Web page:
a203-11f-16-NaturalizingInequality

So naturally when we categorize people using these

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so naturally, when we categorize people using these terms, we will tend to think of the “white” category of people as ranking higher than the “black” category - that lead us to not see that the hierarchy exists at all - For example, in European and US society, we have inequality based on social race - that is, a hierarchy of social races - recall that social race categories are just arbitrary social constructs - but we do classify people this way, nonetheless - Even if you think overt racism is fading (which is not at all clear), racism is still important in US society - just recently (March 20, 2010), African-American US Representatives James Clyburn (D- S.C.) and Emanuel Cleaver (D-Mo.) were called the “n-word” as they walked by Tea Party protesters - in the next days, Clyburn got emails and faxes of similar racist abuse, including pictures of nooses and gallows - this was just a particularly public example - how is the idea that African-Americans are inferior constructed in people’s minds? - How is it naturalized so that some people believe it, or tolerate it? - Peggy McIntosh addresses part of an answer in her famous 1988 article, White Privilege - But FIRST: notice that she uses racial categories as givens, without examining whether they are objectively valid - she is referring to social race as constructed in our particular culture (white, black, etc.) - for her argument, it does not matter if it is “real” biologically - people really classify each other this way, whether that is realistic or not - so she focuses instead on how the categories of races work in our society - McIntosh argues that racism is constructed similarly to sexism - US men know that women are underprivileged - but not that men are over-privileged - women earn less than average for any given work - that means that men earn MORE than average for that work - men are privileged; they are overpaid simply because of their sex - but we don’t think about it that way - our culture constructs the gender hierarchy primarily in terms of disadvantages to women, not advantages to men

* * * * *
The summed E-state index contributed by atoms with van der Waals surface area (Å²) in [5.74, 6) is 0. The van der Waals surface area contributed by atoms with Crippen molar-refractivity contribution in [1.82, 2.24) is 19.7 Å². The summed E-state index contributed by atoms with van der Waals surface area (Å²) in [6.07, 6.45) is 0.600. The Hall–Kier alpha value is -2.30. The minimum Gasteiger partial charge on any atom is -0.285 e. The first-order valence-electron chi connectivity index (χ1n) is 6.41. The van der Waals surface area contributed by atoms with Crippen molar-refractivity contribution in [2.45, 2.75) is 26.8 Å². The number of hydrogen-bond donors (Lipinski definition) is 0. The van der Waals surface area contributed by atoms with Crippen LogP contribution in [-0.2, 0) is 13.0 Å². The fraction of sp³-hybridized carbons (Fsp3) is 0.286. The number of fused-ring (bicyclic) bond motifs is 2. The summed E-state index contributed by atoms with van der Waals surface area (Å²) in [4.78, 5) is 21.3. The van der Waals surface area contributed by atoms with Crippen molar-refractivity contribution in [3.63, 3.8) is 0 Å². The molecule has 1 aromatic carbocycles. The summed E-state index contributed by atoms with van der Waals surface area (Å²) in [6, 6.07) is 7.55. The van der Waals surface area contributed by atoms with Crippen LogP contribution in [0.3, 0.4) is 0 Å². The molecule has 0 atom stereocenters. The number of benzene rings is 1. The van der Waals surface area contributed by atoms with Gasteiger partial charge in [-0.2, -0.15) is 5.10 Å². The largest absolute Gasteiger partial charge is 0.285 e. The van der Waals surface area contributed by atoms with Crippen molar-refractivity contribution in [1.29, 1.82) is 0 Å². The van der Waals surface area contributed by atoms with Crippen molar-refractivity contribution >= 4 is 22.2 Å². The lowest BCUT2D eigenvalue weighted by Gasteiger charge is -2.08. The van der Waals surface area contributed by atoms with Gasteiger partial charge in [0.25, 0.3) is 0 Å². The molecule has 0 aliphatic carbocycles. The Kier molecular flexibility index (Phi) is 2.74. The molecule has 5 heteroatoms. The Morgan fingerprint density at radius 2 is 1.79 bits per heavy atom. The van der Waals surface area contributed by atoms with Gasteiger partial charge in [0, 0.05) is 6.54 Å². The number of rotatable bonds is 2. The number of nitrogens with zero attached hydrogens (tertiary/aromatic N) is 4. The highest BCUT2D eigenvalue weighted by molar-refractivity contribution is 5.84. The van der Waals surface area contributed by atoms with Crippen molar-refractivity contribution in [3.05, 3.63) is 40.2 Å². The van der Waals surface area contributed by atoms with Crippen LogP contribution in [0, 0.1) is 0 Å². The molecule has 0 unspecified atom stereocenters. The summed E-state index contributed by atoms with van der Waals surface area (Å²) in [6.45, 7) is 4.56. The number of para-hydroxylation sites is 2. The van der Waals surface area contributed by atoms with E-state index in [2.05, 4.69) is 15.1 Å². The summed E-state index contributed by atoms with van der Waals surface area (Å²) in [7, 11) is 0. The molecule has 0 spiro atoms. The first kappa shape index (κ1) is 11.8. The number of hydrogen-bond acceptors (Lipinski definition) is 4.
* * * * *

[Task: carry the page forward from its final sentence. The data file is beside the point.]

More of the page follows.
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Intro to Cultural Anthro F 2011 / Owen: Naturalizing inequality… p. 3 - this leads (or conveniently allows) both men and women to not even see the hierarchy, or gender ranking - we think in terms of solving cases of unfairness to women - not of questioning the dominance of men - or the whole idea of inequality by gender - ignoring male over-privilege allows men to avoid recognizing the unfairness and ignore it - so no one does anything to change it - and the gender hierarchy continues - McIntosh argues that racism is similar - whites tend to acknowledge that African-Americans are disadvantaged relative to others - but not that whites themselves are over-advantaged in the same ways - white privilege : unearned assets due to being white - that benefit whites every day - but are hidden - doors open more easily every day by no virtue of one’s own - [analogy to my experience as a gringo in Peru] - white privilege remains hidden because acknowledging it would contradict other cultural ideals -
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